Copiague, Long Island
Copiague is a hamlet and census-designated place located in Suffolk County, on the South Shore of Long Island to the east of Amityville, New York and to the west of Lindenhurst. It is in the Township of Babylon about 35 miles east of New York City and 70 miles west of Montauk Point. The area is home to large Polish-American residents.
As of the 2010 census, there were 22,993 people, 7,054 households, and 5,083 families residing in the CDP. The median income for a household in the CDP was $71,828, and the median income for a family was $81,070. Males had a median income of $50,948 and just $36,267 for females. The latitude of Copiague is 40.681N. The longitude is -73.4W. It is in the Eastern Standard time zone. Elevation is 23 feet.
The name "Copiague" comes from the Merrick Indian word meaning "Sheltered Harbor" or “Sheltered place”. The area was early settled by baymen, farmers, and tradesmen. In 1693, Chief Wyandanch sold land, which included Copiague, to early settlers, who renamed it South Huntington, for 12 coats, 20 pounds of gunpowder, 20 hatchets and 20 knives. It has gone through several name changes.
In the 1666 deed for the area is stated to be a “passel of meddow” being in a neck commonly called by the Indians “Coppiage”. In 1895, the hamlet was officially named Copiague. Like many early towns on Long Island, much of the land was used for farming. A gristmill was built located on the north side of South Road (Merrick Road) owned and operated by Thomas Ireland. In later years, a saw mill and cloth mill were also built.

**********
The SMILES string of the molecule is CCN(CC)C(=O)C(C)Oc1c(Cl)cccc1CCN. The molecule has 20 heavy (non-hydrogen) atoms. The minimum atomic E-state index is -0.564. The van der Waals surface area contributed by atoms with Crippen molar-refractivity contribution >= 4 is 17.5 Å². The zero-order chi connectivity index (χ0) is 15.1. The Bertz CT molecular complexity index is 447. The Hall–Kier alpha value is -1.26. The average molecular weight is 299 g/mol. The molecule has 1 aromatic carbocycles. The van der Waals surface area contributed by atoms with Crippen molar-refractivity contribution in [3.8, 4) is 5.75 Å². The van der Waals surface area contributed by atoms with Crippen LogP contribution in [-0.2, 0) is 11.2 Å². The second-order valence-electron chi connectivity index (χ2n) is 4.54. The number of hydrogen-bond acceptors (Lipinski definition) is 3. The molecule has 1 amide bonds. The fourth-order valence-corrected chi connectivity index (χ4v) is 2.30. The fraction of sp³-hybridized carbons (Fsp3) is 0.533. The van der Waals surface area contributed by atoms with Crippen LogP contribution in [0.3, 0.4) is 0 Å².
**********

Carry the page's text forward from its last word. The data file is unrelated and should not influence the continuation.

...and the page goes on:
The Copiague Harbor is also known as Great South Bay Estates and the "Harbor" to other Copiague residents. It is a small upscale community located on a southern peninsula within the hamlet of Copiague. The community offers amenities including a mini-beach and mini-marina on a private lagoon.
Well-known residents include Guglielmo Marconi, inventor (summer resident) and Zebulon Ketcham, Revolutionary patriot. The Copiague Public School District consists of three elementary schools, one middle school for grades six through eight, and one high school for grades nine through twelve. It offers quality educational programs that will enhance every student learning skills. The area has two historical Native American and Civil War burial grounds.
Copiague's Italian influence can be surprising to those who are not aware of the high proportion of early and prominent settlers who came from this particular part of Europe. Parts of the village were once made to look like Venice with gondolas and canals and streets continue to have common Italian names.
Several houses of worship can be found in Copiague and Bethel AME Church is the oldest African-American Church on Long Island. Local festivals in the area include The Long Island Bluegrass Festival which is held every year mostly in the months of July or August. The Copiague’s Public Library has a total of 150 thousand books, magazines, and related materials. The library is very significant to the residents of Copiague because it provides all information of the area’s history. Tanner Park is one of the famous parks in Copiague that is primarily a recreational area which includes a beach located on the Great South Bay.